Okay, I’ll admit it—that was sort of fun, Emmett thought.

No it wasn't. It was uncomfortable and weird.


I smiled to myself, pleased that I’d been able to shape one love story’s forward progress. I was positive that Ben would follow through, and Angela would receive my anonymous gift. My debt was repaid.

How silly humans were, to let a six-inch height difference confound their happiness.

Apr 23, 2014

Apr 23, 2014


My success put me in a good mood. I smiled again as I settled into my chair and prepared to be entertained. After all, as Bella had pointed out at lunch, I’d never seen her in action in Gym class before.

Mike’s thoughts were the easiest to pinpoint in the babble of voices that swarmed through the gym. His mind had gotten far too familiar over the last few weeks. With a sigh, I resigned myself to listening through him. At least I could be sure that he would be paying attention to Bella.

I was just in time to hear him offer to be her badminton partner; as he made the suggestion, other partnerings with Bella ran through his mind. My smile faded, my teeth clenched together, and I had to remind myself that murdering Mike Newton was still not permitted.

No it's not, you piece of poo poo!


“Thanks, Mike—you don’t have to do this, you know.”

“Don’t worry, I’ll keep out of your way.”

She grinned at him, and flashes of numerous accidents—always in some way connected to Bella—flashed through Mike’s head.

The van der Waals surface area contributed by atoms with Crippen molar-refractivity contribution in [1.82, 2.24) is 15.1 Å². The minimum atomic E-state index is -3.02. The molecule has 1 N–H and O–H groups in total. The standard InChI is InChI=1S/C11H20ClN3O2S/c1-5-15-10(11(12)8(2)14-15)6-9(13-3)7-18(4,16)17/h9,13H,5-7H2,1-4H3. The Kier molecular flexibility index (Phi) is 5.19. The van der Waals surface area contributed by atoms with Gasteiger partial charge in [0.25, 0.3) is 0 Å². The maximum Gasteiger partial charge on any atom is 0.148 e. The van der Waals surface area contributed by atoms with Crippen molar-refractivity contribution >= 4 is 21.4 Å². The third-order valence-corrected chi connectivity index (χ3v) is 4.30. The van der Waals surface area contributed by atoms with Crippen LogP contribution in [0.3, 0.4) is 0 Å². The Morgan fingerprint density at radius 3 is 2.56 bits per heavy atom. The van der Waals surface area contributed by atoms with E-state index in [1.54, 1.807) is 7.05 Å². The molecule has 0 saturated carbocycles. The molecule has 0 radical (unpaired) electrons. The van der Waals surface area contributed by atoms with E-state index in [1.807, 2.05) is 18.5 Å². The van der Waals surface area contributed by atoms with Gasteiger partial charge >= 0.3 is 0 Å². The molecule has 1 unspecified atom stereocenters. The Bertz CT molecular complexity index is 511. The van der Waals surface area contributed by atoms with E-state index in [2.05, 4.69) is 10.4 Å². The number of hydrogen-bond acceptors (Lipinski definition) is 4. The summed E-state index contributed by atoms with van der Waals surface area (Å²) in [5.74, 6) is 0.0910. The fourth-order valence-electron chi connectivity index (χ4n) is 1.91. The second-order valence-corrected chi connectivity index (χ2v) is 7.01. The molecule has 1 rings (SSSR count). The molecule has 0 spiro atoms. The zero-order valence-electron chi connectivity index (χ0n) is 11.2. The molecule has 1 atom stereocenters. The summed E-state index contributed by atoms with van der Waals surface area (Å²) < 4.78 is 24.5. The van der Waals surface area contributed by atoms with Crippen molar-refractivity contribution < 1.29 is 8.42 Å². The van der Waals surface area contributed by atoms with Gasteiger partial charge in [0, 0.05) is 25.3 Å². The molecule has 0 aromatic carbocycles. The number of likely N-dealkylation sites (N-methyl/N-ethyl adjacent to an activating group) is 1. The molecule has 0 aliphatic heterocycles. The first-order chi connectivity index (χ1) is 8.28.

Mike played alone at first, while Bella hesitated on the back half of the court, holding her racket gingerly, as though it might explode if moved too roughly. Then Coach Clapp ambled by and ordered Mike to let Bella play.

Uh oh, Mike thought as Bella moved forward with a sigh, holding her racket at an awkward angle.

Jennifer Ford served the birdie directly toward Bella with a smug twist to her thoughts. Mike saw Bella lurch toward it, swinging the racket yards wide of her target, and he rushed in to try to save the volley.

I watched the path of Bella’s racket with alarm. Sure enough, it hit the taut net and sprung back at her, clipping her forehead before it spun out to strike Mike’s arm with a resounding thwack.

Ow. Ow. Ungh. That’s going to leave a bruise.

Bella was kneading her forehead. It was hard to stay in my seat where I belonged, knowing she was hurt. But what could I do, even if I were there? And it didn’t seem to be serious. I hesitated, watching.

Edward just teleports into the center of the gym, grabbing Bella and wailing toward the sky like she's fallen in battle.


The coach laughed. “Sorry, Newton.” That girl’s the worst jinx I’ve ever seen. Shouldn’t inflict her on the others.